21. Interestingly enough, plenty of people view Following as a personal touch, as a ‘connection’, even if they have never exchanged a single tweet with you! How weird is that? Seriously. When did it happen we all became just numbers in a counter?!?! Really sorry, but that’s not what, to me, makes up for a ‘connection’, if we have never exchanged a single tweet! Conversations are the new connections, I am afraid. That simple.
  22. Here is something that I wasn’t expecting either, and that I am finding fascinating to no end: those folks I know & have followed for a long long time haven’t said a single thing throughout all of these weeks about this experiment. Silence = consent? I don’t know. We are still conversing as much as we used to, although they all probably think I’m weirder than originally thought! Bless them for sticking around all along! :)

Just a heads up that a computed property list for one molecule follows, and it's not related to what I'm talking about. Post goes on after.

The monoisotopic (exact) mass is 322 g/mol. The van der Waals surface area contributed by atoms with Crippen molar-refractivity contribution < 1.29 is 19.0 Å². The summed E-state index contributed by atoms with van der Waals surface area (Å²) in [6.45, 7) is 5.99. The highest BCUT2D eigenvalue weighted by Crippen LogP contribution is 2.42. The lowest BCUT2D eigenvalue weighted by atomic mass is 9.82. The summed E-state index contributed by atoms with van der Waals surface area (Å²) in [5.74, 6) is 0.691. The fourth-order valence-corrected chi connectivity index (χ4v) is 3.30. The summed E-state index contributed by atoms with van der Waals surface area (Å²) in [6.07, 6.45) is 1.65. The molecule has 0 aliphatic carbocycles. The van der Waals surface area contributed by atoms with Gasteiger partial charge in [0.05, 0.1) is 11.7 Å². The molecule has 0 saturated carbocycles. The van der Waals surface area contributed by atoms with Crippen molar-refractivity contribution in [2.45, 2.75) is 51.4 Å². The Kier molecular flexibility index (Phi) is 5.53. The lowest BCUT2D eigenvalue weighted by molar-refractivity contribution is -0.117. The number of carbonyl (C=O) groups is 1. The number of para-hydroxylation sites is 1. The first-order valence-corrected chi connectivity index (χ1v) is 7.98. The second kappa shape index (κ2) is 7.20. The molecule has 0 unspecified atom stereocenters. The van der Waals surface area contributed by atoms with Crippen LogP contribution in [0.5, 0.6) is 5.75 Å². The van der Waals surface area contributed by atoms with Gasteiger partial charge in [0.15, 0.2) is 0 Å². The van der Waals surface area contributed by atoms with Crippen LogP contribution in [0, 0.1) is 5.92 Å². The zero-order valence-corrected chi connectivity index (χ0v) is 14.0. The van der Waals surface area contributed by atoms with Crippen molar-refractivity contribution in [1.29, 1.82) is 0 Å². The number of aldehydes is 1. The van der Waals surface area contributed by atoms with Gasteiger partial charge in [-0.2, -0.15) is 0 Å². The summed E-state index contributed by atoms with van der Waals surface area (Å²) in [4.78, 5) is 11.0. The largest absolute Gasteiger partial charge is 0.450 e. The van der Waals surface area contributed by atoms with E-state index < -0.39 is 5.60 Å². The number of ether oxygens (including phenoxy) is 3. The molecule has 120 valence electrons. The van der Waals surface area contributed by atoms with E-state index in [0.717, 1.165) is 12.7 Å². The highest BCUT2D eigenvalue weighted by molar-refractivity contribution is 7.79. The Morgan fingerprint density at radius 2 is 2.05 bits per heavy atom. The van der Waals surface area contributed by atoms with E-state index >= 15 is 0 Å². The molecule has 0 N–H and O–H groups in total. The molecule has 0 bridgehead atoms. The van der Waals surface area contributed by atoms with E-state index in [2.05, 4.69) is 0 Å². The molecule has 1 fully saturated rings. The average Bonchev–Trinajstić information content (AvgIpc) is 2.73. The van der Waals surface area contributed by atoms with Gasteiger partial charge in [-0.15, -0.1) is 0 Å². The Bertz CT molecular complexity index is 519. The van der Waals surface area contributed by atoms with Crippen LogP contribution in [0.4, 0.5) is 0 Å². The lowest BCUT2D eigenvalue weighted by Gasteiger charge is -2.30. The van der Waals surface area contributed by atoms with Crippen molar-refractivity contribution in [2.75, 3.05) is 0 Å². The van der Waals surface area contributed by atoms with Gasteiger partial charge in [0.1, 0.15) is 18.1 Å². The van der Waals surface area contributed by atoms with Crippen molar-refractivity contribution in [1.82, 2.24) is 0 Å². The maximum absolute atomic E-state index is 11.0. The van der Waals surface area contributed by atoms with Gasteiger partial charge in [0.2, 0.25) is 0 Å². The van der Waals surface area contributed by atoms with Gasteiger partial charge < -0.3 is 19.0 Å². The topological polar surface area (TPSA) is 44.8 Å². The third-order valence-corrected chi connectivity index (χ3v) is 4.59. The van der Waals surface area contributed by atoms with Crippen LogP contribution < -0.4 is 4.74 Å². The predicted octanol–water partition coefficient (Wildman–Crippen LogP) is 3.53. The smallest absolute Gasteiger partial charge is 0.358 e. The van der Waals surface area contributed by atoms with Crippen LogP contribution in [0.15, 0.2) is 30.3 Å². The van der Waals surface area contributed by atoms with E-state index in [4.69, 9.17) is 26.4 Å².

23. Oh, and the so-called ‘Celebrities’ (those people with thousands of followers and following), as usual, will still keep ignoring you, just as ever, whether you follow them or not. It’s not their game. Their game is to keep bloating away their followers and following numbers even if they cannot longer even grasp what’s going on around them. But here is a little secret: they will never admit to it, but, they, too, make heavy use of Twitter Lists. It’s how they keep ignoring vast majority of what goes around while they focus on rather small niches. Off they go … Pretending is their currency, apparently. Not ours.